technology

Liquid fuel from common trash: new technology coverts municipal waste into ethanol

Wednesday, January 24, 2007 by: M.T. Whitney
Tags: ethanol, alternative fuels, renewable energy

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Delicious
(NaturalNews) A new conversion technology takes organic items otherwise headed for the landfill and turns them into usable fuel.

The double-punch effect of this technology comes from the fact that it vaporizes organic material, releasing a mixture of hydrogen and carbon monoxide, which can be synthesized to create other gasses and chemicals. To be used as fuel, the synthesized gas would be converted to ethanol and methanol.

The originators of this technology are the Massachusetts Institute of Technology and Batelle Pacific Northwest National Labs of Richland, Wash. The technology is now being commercialized by a spin-off of PNNL named Integrated Environmental Technologies, also from Richland, that already works in the waste-to-energy business.

One scientist told the magazine Technology Review that if this conversion process becomes widely available, it could reduce America’s dependence on foreign oil for fuel.

Daniel Cohn, a cofounder of IET and a senior research scientist at the MIT Plasma Science and Fusion Center, told Technology Review that with the amount of municipal and industrial waste created in the United States, the new fuels could “replace as much as a quarter of the gasoline used in this country,” the magazine reported.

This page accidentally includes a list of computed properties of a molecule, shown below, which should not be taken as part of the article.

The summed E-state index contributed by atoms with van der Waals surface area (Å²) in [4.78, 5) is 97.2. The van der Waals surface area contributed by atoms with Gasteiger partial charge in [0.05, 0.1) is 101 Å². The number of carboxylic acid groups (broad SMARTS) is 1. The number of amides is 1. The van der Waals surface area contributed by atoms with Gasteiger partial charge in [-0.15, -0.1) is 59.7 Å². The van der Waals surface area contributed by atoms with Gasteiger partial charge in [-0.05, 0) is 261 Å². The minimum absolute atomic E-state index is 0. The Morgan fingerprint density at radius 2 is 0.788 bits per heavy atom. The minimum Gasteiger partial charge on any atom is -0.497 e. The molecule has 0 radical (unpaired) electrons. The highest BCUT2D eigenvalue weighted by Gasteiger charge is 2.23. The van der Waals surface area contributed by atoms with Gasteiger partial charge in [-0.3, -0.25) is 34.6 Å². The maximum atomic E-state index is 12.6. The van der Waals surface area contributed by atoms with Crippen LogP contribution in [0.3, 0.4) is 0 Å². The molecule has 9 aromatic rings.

Ethanol is most commonly used today as part of a blend used in the recently-popularized E-85 gasoline formula, currently available for use in many General Motors and Ford vehicles, among other brands.

Methanol, the other fuel that this technology can produce, currently comes from methane in natural gas and is used to create biodiesel. It also, for years, has been used as a safer alternative to gas in some series of professional auto racing.

The process to create ethanol can be used not only for municipal waste, but also agricultural biomass waste. This means that it has the potential to create ethanol without relying on corn plants, which is a large part of how ethanol fuel is currently produced. By using municipal, industrial and agricultural waste instead of an agricultural crop, in theory it is a more reliable source of material.

The company is currently talking with many municipalities interested in building the conversion systems, Jeff Surma, another cofounder and the CEO and president of IET, told Technology Review. The company also is talking with a “major Midwest utility” company about implementing the waste-to-biofuel technology.

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